Ensuring national sustainable development was a priority for his country, he said, adding that Vanuatu’s Sustainable Development Goals are people‑focused and flexible so that it could achieve a balance between the three dimensions.  Eradication of poverty is essential.  Nonetheless, the country cannot shoulder that responsibility alone.  The difficulty of that task is amplified because Vanuatu gets exposed to natural disasters in increasing number, including recent volcanic activity in one of the islands that led to evacuations.  Expressing gratitude to development partners who helped the country at this time, he noted that Vanuatu would graduate from least developed status in 2020, and asked them to continue supporting the country.


3) Indonesia
"Madam President,
To create peaceful, sustainable and equitable societies, all countries must respect international law and principles of the UN, including respect for sovereignty and territorial integrity.
In this connection, Indonesia strongly deplores the attempts of one country to support or even worst... become part of the separatist movements.
This act of hostility has no place in the UN system.... An act which is clearly in violation of UN principles.
For far too long... Indonesia has chosen to build friendly relations with this particular country, including in showing our solidarity and sympathy during difficult time.
But when such hostile acts continue... Indonesia will not remain silent.
Indonesia will not let any country undermine its territorial inte rit .
Like any other sovereign country, Indonesia will firmly defend its territorial integrity... I repeat: will firmly defend its territorial integrity. "
Full statement


4) Vanuatu steps up UN bid for West Papua rights
Published 20 hours ago on 28 September 2018 By admin
By James Halpin
West Papua has been sidestepped by both the the Melanesian Spearhead Group and the Pacific Islands Forum. But, reports James Halpin of Asia Pacific Journalism, Vanuatu is undeterred as leading champion for the West Papuan cause and is pressing for United Nations support.
After the failure of the Pacific Islands Forum to move on the issue of West Papuan self-determination earlier this month, Vanuatu is now taking the issue to the United Nations next week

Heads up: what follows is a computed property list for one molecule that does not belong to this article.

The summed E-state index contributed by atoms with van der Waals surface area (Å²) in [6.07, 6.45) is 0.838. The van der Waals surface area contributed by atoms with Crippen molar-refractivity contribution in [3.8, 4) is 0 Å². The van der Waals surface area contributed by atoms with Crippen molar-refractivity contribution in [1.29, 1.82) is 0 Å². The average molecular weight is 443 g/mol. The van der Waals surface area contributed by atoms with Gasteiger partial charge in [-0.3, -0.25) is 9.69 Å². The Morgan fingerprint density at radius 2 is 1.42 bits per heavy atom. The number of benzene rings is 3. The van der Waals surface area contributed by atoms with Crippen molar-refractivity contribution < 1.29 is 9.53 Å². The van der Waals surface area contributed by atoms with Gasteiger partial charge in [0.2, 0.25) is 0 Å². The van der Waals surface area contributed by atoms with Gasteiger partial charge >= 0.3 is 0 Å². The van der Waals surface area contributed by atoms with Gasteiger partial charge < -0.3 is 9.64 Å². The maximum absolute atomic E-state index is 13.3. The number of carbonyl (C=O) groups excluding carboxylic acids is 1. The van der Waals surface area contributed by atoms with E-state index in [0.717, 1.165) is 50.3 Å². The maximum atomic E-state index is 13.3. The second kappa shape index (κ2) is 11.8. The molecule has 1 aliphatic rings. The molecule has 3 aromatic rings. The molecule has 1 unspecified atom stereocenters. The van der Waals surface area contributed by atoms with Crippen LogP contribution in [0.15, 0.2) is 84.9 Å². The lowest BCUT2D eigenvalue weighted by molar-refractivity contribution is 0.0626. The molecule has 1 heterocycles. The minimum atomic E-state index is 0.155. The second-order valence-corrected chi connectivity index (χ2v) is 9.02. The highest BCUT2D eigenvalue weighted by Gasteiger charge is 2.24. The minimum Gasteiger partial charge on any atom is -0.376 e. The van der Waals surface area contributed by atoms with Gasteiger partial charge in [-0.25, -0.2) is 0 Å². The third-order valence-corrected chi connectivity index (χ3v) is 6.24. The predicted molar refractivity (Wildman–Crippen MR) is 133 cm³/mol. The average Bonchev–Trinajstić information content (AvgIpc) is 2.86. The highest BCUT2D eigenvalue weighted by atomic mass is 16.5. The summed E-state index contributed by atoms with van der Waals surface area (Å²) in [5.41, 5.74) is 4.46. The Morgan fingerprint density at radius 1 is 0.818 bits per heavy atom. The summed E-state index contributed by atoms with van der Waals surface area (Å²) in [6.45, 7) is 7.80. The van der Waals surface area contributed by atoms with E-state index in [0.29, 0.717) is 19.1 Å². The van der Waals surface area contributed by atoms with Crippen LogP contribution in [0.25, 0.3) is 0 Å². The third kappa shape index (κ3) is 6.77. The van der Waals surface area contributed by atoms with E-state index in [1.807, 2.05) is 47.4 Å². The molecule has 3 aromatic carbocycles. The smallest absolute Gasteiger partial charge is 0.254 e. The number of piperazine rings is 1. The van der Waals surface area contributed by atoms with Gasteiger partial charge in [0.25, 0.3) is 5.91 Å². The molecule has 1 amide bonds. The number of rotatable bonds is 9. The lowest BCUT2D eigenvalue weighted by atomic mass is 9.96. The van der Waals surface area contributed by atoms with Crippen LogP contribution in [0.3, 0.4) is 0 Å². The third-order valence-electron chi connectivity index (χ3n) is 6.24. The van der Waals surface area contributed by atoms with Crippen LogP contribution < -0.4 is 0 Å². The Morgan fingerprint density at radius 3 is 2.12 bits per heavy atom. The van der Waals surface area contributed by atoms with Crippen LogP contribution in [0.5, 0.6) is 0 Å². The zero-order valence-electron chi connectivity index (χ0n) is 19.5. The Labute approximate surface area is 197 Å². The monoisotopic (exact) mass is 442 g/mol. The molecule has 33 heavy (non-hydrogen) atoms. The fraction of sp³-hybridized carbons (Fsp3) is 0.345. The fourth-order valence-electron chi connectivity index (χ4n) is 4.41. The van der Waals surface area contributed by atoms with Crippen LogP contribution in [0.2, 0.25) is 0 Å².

Vanuatu raised the plight of political prisoners charged with treason at a UN working group of arbitrary detention and involuntary disappearances, reports RNZ.
Ninety three West Papuans have been arrested this month for their involvement in peaceful protests.
Simply peacefully raising the Morning Star flag representing an independent West Papua risks 15 years’ imprisonment.
Vanuatu has traditionally been the major supporter for West Papuan self-determination but has recently stepped up his diplomacy with the appointment of Lora Lini, daughter of the late founding prime minister Father Walter Lini, as special envoy for West Papua.
Port Vila wants West Papua to be added to the UN decolonisation list. Netherlands New Guinea had previously been on the UN decolonisation list but was annexed by Indonesia in 1969 in controversial circumstances.
The UN decolonisation list, or officially the United Nations List of Non-Self-Governing Territories, engages member states in charge of those territories to move towards granting self-determination.
Tokelau on list
Currently, Tokelau, which is a dependency of New Zealand, is on the decolonisation list.
Support from the Melanesian Spearhead Group bloc is divided with the Papua New Guinean government declaring this week it would not support Vanuatu, reports the PNG Post-Courier.
The Pacific Islands Forum has failed to bring change for the issue of self-determination and West Papua.
“I can’t say there’s been a huge amount of success,” says Marie Leadbeater, spokesperson of West Papua Action Auckland and author of a recent book See No Evil: New Zealand’s Betrayal of the People of West Papua.
Vanuatu brought a draft resolution for the UN to the Pacific Islands Forum in Nauru, reports the Vanuatu Daily Post.
The draft was labelled the “Realisation of the right of Papuan peoples’ self-determination in the former colony of the Netherlands New Guinea (West New Guinea)”.
However, the West Papua issue was not supported by other Pacific nations and was left off the outcomes document of the Forum, reports Asia Pacific Report.
Limited goals
The Forum has been a place to push for limited goals, such as fact-finding when it comes to West Papua.
Leadbeater says New Zealand following Vanuatu’s lead could be a “game changer”, but it is not willing to challenge Indonesian sovereignty.
Similarly, on the recent issue of returning the Chagos archipelago to Mauritius, New Zealand did not support the case to be considered by the International Criminal Court.
Leadbeater is critical of the Ardern government not shifting policy towards West Papua self-determination, “realistically, so far they haven’t.”
At a meeting in Nauru as part of the Forum, Foreign Minister Winston Peters said New Zealand recognised Indonesian sovereignty over West Papua.
Peters added that New Zealand would follow PNG’s lead as its nearest neighbour, reports the Vanuatu Daily Post.
“I think as a Polynesian, or Melanesian or Pacific concept, the first person I’d be consulting on an issue like that is the nearest neighbour to the issue that might be a problem, namely PNG.”
Support from NZ MPs
However, Leadbeater did identify a large number of NZ government MPs who would support West Papuan self-determination, including all of the Greens and high profile Labour MP Louisa Wall.
Associate Professor Stephen Hoadley of the University of Auckland says that since West Papua’s integration into Indonesia in 1969, the cards have been stacked against them.
“You have to go back to 1963. The UN urged Indonesia to hold an act of free association. Indonesia allegedly manipulated the vote.”
Indonesia claimed that Papuans were not advanced enough to deal with democracy and instituted a meeting of tribal elders.
“They handpicked tribal leaders. This vote was contested by local folk who accused Indonesia of manipulation, bribes, and intimidation.”